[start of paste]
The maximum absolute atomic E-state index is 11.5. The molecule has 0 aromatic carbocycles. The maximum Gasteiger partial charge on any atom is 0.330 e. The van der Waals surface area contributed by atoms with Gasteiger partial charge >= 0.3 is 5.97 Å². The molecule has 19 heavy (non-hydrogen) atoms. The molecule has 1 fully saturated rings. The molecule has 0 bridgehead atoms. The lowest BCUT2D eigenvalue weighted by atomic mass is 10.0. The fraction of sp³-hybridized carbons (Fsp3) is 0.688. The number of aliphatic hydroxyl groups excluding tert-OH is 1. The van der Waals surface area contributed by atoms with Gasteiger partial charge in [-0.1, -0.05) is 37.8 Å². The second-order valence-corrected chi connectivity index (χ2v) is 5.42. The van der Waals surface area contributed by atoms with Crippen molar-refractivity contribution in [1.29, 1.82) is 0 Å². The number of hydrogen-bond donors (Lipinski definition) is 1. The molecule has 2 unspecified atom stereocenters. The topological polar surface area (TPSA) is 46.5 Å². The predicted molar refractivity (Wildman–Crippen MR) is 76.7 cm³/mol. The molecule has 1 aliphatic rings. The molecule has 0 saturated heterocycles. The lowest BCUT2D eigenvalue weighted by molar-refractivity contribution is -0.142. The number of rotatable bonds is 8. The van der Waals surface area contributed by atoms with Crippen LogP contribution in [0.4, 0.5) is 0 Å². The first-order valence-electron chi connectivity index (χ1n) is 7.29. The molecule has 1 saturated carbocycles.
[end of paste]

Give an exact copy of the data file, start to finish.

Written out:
The maximum absolute atomic E-state index is 11.5. The molecule has 0 aromatic carbocycles. The maximum Gasteiger partial charge on any atom is 0.330 e. The van der Waals surface area contributed by atoms with Gasteiger partial charge >= 0.3 is 5.97 Å². The molecule has 19 heavy (non-hydrogen) atoms. The molecule has 1 fully saturated rings. The molecule has 0 bridgehead atoms. The lowest BCUT2D eigenvalue weighted by atomic mass is 10.0. The fraction of sp³-hybridized carbons (Fsp3) is 0.688. The number of aliphatic hydroxyl groups excluding tert-OH is 1. The van der Waals surface area contributed by atoms with Gasteiger partial charge in [-0.1, -0.05) is 37.8 Å². The second-order valence-corrected chi connectivity index (χ2v) is 5.42. The van der Waals surface area contributed by atoms with Crippen molar-refractivity contribution in [1.29, 1.82) is 0 Å². The number of hydrogen-bond donors (Lipinski definition) is 1. The molecule has 2 unspecified atom stereocenters. The topological polar surface area (TPSA) is 46.5 Å². The predicted molar refractivity (Wildman–Crippen MR) is 76.7 cm³/mol. The molecule has 1 aliphatic rings. The molecule has 0 saturated heterocycles. The lowest BCUT2D eigenvalue weighted by molar-refractivity contribution is -0.142. The number of rotatable bonds is 8. The van der Waals surface area contributed by atoms with Crippen LogP contribution in [0.4, 0.5) is 0 Å². The first-order valence-electron chi connectivity index (χ1n) is 7.29. The molecule has 1 saturated carbocycles.